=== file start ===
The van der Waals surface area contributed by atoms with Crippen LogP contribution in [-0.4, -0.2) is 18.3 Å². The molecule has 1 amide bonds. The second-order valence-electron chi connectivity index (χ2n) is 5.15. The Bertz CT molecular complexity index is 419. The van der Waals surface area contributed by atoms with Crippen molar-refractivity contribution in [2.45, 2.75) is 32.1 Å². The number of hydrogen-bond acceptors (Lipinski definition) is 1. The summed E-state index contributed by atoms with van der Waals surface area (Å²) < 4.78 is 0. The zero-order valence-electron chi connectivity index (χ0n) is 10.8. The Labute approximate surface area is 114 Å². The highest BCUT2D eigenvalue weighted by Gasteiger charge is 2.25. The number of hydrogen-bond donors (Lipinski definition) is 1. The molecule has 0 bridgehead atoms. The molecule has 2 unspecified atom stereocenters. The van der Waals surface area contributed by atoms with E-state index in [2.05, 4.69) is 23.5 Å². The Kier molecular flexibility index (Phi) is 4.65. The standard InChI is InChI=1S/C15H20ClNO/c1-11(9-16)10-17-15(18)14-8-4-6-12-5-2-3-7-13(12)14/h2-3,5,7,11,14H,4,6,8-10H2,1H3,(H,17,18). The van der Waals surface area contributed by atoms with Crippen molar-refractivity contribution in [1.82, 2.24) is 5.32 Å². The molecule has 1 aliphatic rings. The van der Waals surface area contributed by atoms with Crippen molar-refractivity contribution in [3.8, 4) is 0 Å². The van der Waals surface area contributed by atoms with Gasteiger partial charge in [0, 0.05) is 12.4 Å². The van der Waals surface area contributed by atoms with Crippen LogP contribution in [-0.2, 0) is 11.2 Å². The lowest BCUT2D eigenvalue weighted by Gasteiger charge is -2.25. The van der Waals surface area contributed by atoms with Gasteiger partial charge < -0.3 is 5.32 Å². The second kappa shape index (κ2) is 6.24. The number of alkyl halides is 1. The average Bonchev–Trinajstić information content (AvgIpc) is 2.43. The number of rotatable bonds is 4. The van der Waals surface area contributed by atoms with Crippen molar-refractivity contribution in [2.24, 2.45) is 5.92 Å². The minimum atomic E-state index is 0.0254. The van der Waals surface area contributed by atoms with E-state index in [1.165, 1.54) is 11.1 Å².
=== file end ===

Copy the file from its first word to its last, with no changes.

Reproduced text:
The van der Waals surface area contributed by atoms with Crippen LogP contribution in [-0.4, -0.2) is 18.3 Å². The molecule has 1 amide bonds. The second-order valence-electron chi connectivity index (χ2n) is 5.15. The Bertz CT molecular complexity index is 419. The van der Waals surface area contributed by atoms with Crippen molar-refractivity contribution in [2.45, 2.75) is 32.1 Å². The number of hydrogen-bond acceptors (Lipinski definition) is 1. The summed E-state index contributed by atoms with van der Waals surface area (Å²) < 4.78 is 0. The zero-order valence-electron chi connectivity index (χ0n) is 10.8. The Labute approximate surface area is 114 Å². The highest BCUT2D eigenvalue weighted by Gasteiger charge is 2.25. The number of hydrogen-bond donors (Lipinski definition) is 1. The molecule has 0 bridgehead atoms. The molecule has 2 unspecified atom stereocenters. The van der Waals surface area contributed by atoms with E-state index in [2.05, 4.69) is 23.5 Å². The Kier molecular flexibility index (Phi) is 4.65. The standard InChI is InChI=1S/C15H20ClNO/c1-11(9-16)10-17-15(18)14-8-4-6-12-5-2-3-7-13(12)14/h2-3,5,7,11,14H,4,6,8-10H2,1H3,(H,17,18). The van der Waals surface area contributed by atoms with Crippen molar-refractivity contribution in [1.82, 2.24) is 5.32 Å². The molecule has 1 aliphatic rings. The van der Waals surface area contributed by atoms with Crippen molar-refractivity contribution in [3.8, 4) is 0 Å². The van der Waals surface area contributed by atoms with Gasteiger partial charge in [0, 0.05) is 12.4 Å². The van der Waals surface area contributed by atoms with Crippen LogP contribution in [-0.2, 0) is 11.2 Å². The lowest BCUT2D eigenvalue weighted by Gasteiger charge is -2.25. The van der Waals surface area contributed by atoms with Gasteiger partial charge < -0.3 is 5.32 Å². The second kappa shape index (κ2) is 6.24. The number of alkyl halides is 1. The average Bonchev–Trinajstić information content (AvgIpc) is 2.43. The number of rotatable bonds is 4. The van der Waals surface area contributed by atoms with Crippen molar-refractivity contribution in [2.24, 2.45) is 5.92 Å². The minimum atomic E-state index is 0.0254. The van der Waals surface area contributed by atoms with E-state index in [1.165, 1.54) is 11.1 Å².